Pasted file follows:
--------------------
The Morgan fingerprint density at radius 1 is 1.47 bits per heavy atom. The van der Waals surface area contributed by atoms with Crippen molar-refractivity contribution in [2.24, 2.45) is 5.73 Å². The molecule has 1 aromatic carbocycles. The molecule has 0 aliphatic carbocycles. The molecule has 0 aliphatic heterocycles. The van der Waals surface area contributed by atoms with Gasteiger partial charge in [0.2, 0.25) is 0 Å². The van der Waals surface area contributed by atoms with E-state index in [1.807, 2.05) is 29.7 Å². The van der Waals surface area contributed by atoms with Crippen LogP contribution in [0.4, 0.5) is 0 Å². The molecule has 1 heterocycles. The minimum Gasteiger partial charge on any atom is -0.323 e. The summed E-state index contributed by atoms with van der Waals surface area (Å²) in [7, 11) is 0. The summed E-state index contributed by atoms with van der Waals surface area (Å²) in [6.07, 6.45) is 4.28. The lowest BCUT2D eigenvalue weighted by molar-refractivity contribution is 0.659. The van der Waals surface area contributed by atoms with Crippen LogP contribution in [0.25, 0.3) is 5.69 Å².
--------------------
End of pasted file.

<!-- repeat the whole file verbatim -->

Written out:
The Morgan fingerprint density at radius 1 is 1.47 bits per heavy atom. The van der Waals surface area contributed by atoms with Crippen molar-refractivity contribution in [2.24, 2.45) is 5.73 Å². The molecule has 1 aromatic carbocycles. The molecule has 0 aliphatic carbocycles. The molecule has 0 aliphatic heterocycles. The van der Waals surface area contributed by atoms with Gasteiger partial charge in [0.2, 0.25) is 0 Å². The van der Waals surface area contributed by atoms with E-state index in [1.807, 2.05) is 29.7 Å². The van der Waals surface area contributed by atoms with Crippen LogP contribution in [0.4, 0.5) is 0 Å². The molecule has 1 heterocycles. The minimum Gasteiger partial charge on any atom is -0.323 e. The summed E-state index contributed by atoms with van der Waals surface area (Å²) in [7, 11) is 0. The summed E-state index contributed by atoms with van der Waals surface area (Å²) in [6.07, 6.45) is 4.28. The lowest BCUT2D eigenvalue weighted by molar-refractivity contribution is 0.659. The van der Waals surface area contributed by atoms with Crippen LogP contribution in [0.25, 0.3) is 5.69 Å².